USS Fenimore Cooper (1853)

From SpottingWorld, the Hub for the SpottingWorld network...
Career (USA) 100x35px
Name: USS Fenimore Cooper
Namesake: James Fenimore Cooper, noted American author, was born in Burlington, New Jersey, 15 September 1789 and served as midshipman in the Navy between 1 January 1808 and 6 May 1811
Laid down: date unknown
Christened: as the New York City pilot boat Skiddy
Acquired: January 1853
Commissioned: 21 March 1853
Decommissioned: 13 August 1859
Struck: 13 August 1859
Homeport: New York City, San Francisco, California
Fate: Abandoned in a typhoon in Kanagawa Bay off Yokohama, Japan
General characteristics
Type: Schooner
Displacement: 95 tons
Length: not known
Beam: not known
Draft: not known
Propulsion: Schooner sail
Speed: not known
Complement: not known
Armament: Three guns

USS Fenimore Cooper (1853) was a schooner assigned as a ship’s tender to accompany a surveying expedition. After departing from Hampton Roads, Virginia, and navigating the Cape of Good Hope, the expedition traveled throughout the Pacific Ocean accumulating hydrographic information from the China Sea to the Bering Strait in the Arctic and Alaska.

Subsequently, Fenimore Cooper performed supply operations based out of San Francisco, California, before once again returning to her Pacific Ocean survey work, which continued until she was destroyed in a typhoon off Yokohama, Japan.

Commissioned in 1853

Fenimore Cooper was a US Navy schooner named for James Fenimore Cooper. She was the New York pilot boat Skiddy until purchased by the Navy in January 1853. She was commissioned 21 March 1853, Master H. K. Stevens in command.

Pacific Ocean survey operations

Fenimore Cooper was acquired for use as a ship's tender for the Surveying Expedition to the Bering Strait, North Pacific, and China Seas commanded by Commander C. Ringgold, and later, Lieutenant J. Rodgers.

The expedition of five ships, led by USS Vincennes, sailed from Hampton Roads, Virginia 11 June 1853 for the Cape of Good Hope and the Orient. Fenimore Cooper and two other ships charted archipelagos and passages between Batavia and Singapore and from Java northward to the South China Sea until June 1854, when she rejoined the flagship at Hong Kong. Through that summer, the expedition cruised the coast of China, joining the East India Squadron in protecting American interests.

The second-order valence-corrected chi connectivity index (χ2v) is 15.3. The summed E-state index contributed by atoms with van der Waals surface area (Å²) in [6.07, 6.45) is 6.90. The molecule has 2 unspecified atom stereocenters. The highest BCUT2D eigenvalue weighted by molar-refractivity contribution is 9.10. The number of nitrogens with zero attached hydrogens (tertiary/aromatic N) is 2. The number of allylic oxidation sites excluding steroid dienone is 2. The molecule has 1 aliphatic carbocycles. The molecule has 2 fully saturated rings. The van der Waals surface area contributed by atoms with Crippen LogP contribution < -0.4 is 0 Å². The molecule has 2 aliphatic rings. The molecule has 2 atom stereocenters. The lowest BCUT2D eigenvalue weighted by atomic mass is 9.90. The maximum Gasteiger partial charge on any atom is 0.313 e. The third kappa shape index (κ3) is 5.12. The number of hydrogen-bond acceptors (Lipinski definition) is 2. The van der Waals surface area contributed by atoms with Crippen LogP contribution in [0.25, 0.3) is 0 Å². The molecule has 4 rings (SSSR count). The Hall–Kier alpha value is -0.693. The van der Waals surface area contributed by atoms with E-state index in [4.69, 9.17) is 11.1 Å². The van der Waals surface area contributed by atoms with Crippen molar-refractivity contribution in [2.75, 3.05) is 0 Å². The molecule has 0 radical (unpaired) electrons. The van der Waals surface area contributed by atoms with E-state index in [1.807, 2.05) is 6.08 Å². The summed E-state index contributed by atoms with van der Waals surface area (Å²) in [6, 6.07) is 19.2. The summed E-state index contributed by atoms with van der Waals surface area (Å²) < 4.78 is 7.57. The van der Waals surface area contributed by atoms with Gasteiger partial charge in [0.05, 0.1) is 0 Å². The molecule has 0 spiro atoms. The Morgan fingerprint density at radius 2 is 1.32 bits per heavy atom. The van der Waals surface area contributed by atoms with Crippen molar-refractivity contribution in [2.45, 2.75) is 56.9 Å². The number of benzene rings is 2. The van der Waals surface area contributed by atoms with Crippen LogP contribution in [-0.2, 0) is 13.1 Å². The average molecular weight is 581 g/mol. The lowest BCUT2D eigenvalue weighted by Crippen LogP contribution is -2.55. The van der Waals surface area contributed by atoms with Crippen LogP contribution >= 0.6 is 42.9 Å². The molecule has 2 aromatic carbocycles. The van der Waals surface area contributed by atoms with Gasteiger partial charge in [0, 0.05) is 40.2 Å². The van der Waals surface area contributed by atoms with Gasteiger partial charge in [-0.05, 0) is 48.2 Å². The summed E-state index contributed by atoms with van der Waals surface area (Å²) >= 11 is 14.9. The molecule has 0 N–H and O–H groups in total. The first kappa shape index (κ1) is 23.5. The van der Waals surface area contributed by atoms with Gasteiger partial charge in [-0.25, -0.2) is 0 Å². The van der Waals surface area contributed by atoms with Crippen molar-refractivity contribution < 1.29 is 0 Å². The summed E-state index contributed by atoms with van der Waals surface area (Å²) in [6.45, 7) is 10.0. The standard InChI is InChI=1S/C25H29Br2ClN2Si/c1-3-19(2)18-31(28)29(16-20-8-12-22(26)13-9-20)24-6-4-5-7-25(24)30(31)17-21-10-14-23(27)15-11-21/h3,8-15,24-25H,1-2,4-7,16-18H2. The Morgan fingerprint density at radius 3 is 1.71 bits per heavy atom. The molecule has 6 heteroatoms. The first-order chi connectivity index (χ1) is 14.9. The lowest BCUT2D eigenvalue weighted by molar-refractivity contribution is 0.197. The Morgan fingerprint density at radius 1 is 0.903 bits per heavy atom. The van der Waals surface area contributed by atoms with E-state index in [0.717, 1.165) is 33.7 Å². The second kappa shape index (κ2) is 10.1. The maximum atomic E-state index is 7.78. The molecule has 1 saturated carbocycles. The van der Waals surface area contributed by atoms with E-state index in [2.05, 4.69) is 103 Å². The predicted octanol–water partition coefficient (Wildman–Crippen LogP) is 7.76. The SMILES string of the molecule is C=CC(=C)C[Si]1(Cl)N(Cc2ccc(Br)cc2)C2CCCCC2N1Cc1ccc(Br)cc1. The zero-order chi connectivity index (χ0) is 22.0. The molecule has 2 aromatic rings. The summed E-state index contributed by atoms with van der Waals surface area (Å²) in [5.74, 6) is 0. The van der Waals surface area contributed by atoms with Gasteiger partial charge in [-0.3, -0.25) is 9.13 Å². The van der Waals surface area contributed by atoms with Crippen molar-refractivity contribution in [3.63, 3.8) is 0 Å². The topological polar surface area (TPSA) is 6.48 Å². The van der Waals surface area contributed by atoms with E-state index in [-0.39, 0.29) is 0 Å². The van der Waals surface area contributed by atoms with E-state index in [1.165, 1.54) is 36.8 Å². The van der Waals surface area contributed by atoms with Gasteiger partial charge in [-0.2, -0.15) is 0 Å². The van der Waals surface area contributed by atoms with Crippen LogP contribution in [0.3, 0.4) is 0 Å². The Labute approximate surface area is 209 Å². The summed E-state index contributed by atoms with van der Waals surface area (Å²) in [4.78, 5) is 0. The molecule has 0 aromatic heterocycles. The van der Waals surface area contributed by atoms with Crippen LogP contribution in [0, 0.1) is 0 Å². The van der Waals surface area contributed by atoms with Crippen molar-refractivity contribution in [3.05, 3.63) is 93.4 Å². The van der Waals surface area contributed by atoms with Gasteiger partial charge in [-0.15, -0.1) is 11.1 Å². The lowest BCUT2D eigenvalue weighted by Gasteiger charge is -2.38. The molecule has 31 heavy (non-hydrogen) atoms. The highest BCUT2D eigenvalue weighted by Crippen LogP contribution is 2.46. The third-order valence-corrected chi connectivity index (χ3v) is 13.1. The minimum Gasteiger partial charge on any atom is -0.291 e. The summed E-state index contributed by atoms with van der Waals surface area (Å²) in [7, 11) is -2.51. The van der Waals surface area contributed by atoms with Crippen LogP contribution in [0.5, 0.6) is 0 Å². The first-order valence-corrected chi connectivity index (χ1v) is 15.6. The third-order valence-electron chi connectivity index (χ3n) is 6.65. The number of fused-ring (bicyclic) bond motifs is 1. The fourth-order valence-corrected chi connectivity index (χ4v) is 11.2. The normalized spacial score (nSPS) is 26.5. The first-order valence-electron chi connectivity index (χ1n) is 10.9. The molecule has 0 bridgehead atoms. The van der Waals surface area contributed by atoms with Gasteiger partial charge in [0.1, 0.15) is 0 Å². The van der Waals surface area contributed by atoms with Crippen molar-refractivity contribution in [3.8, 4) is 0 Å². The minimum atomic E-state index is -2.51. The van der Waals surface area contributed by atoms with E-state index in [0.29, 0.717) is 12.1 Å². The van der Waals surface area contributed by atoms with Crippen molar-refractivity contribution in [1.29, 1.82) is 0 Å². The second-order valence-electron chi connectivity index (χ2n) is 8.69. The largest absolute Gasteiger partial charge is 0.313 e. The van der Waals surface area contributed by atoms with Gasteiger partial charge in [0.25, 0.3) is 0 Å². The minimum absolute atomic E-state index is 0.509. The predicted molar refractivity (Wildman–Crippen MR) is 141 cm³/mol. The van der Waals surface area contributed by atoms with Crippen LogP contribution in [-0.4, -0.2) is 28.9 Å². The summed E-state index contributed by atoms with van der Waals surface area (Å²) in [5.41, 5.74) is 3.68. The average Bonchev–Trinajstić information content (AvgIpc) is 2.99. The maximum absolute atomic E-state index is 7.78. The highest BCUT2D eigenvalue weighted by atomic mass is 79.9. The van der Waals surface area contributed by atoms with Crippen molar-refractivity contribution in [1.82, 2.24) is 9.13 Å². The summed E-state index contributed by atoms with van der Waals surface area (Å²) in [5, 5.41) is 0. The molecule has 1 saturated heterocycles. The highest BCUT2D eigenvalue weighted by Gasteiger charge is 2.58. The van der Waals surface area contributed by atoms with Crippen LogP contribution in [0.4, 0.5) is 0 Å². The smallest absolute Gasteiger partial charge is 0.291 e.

Searching for survivors

Returning to its surveys in September 1854, the squadron sailed northward to Petropavlovsk, where the ships separated. Vincennes penetrated the Arctic, while Fenimore Cooper searched the Aleutians unsuccessfully for information concerning the fate of the men of the whaler Monongahela, missing since 1853.

Returning to the United States, Fenimore Cooper called at Sitka, Alaska, then Russian territory, in what her commanding officer believed to be the first visit ever paid by an American naval ship to that port.

San Francisco supply operations

Fenimore Cooper arrived in San Francisco, California 11 October 1855, and through the next three years, carried supplies between Mare Island Navy Yard and San Francisco.

Reassigned to survey duty

Once more assigned to survey duty, she sailed from San Francisco 26 September 1858 to chart the shipping lanes between the U.S. West Coast and China. She made a thorough examination of numerous small islands and reefs in the vicinity of the Hawaiian Islands, and finding a deposit of good quality guano on French Frigate Shoals, took possession of them for the United States 4 January 1859.

The schooner sailed on to take soundings and make observations in the Marianas and the islands south of Japan.

Lost in a typhoon

On 13 August she arrived in Kanagawa Bay off Yokohama, where on the 23d she was grounded during a severe typhoon. All her men and most of the stores, instruments, charts and records of survey were saved, but the ship was found not worthy of repair, and abandoned. Her commanding officer and many of her crew returned to the United States in the Japanese naval ship kanrin Maru.


This article includes text from the public domain Dictionary of American Naval Fighting Ships. The entry can be found here.

ja:フェニモア・クーパー (スクーナー)